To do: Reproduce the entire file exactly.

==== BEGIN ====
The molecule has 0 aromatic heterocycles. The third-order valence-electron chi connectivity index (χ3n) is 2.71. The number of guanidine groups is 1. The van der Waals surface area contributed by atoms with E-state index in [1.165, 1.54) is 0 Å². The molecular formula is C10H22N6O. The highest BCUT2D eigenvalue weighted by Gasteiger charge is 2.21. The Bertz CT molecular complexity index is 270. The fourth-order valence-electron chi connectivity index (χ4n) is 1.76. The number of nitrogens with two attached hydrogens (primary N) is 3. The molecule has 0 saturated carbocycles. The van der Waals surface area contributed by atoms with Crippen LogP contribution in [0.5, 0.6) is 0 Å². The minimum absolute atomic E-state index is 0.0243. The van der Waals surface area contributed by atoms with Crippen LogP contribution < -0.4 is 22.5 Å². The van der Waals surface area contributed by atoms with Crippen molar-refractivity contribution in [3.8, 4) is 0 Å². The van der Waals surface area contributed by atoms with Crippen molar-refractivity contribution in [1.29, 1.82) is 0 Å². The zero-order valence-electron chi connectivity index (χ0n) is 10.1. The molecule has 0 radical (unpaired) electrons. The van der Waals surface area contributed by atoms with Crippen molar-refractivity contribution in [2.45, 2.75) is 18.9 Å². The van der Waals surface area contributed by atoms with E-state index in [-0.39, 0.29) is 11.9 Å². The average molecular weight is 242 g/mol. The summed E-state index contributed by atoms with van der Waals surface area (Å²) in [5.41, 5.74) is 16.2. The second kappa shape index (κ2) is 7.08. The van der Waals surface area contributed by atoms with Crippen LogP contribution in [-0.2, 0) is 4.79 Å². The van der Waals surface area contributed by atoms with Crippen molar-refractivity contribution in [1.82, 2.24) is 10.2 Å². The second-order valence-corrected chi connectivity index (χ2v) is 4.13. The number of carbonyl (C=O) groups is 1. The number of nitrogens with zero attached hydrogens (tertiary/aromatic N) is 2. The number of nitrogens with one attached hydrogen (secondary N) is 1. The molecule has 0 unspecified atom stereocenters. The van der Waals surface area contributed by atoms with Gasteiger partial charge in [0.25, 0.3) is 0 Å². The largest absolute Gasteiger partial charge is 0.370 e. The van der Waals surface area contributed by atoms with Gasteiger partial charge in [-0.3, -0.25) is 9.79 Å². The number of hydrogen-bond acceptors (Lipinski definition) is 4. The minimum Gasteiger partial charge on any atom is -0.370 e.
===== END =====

The molecule has 0 aromatic heterocycles. The third-order valence-electron chi connectivity index (χ3n) is 2.71. The number of guanidine groups is 1. The van der Waals surface area contributed by atoms with E-state index in [1.165, 1.54) is 0 Å². The molecular formula is C10H22N6O. The highest BCUT2D eigenvalue weighted by Gasteiger charge is 2.21. The Bertz CT molecular complexity index is 270. The fourth-order valence-electron chi connectivity index (χ4n) is 1.76. The number of nitrogens with two attached hydrogens (primary N) is 3. The molecule has 0 saturated carbocycles. The van der Waals surface area contributed by atoms with Crippen LogP contribution in [0.5, 0.6) is 0 Å². The minimum absolute atomic E-state index is 0.0243. The van der Waals surface area contributed by atoms with Crippen LogP contribution < -0.4 is 22.5 Å². The van der Waals surface area contributed by atoms with Crippen molar-refractivity contribution in [3.8, 4) is 0 Å². The van der Waals surface area contributed by atoms with Crippen molar-refractivity contribution in [1.29, 1.82) is 0 Å². The zero-order valence-electron chi connectivity index (χ0n) is 10.1. The molecule has 0 radical (unpaired) electrons. The van der Waals surface area contributed by atoms with Crippen molar-refractivity contribution in [2.45, 2.75) is 18.9 Å². The van der Waals surface area contributed by atoms with E-state index in [-0.39, 0.29) is 11.9 Å². The average molecular weight is 242 g/mol. The summed E-state index contributed by atoms with van der Waals surface area (Å²) in [5.41, 5.74) is 16.2. The second kappa shape index (κ2) is 7.08. The van der Waals surface area contributed by atoms with Crippen LogP contribution in [-0.2, 0) is 4.79 Å². The van der Waals surface area contributed by atoms with Crippen molar-refractivity contribution in [1.82, 2.24) is 10.2 Å². The second-order valence-corrected chi connectivity index (χ2v) is 4.13. The number of carbonyl (C=O) groups is 1. The number of nitrogens with zero attached hydrogens (tertiary/aromatic N) is 2. The number of nitrogens with one attached hydrogen (secondary N) is 1. The molecule has 0 unspecified atom stereocenters. The van der Waals surface area contributed by atoms with Gasteiger partial charge in [0.25, 0.3) is 0 Å². The largest absolute Gasteiger partial charge is 0.370 e. The van der Waals surface area contributed by atoms with Gasteiger partial charge in [-0.3, -0.25) is 9.79 Å². The number of hydrogen-bond acceptors (Lipinski definition) is 4. The minimum Gasteiger partial charge on any atom is -0.370 e.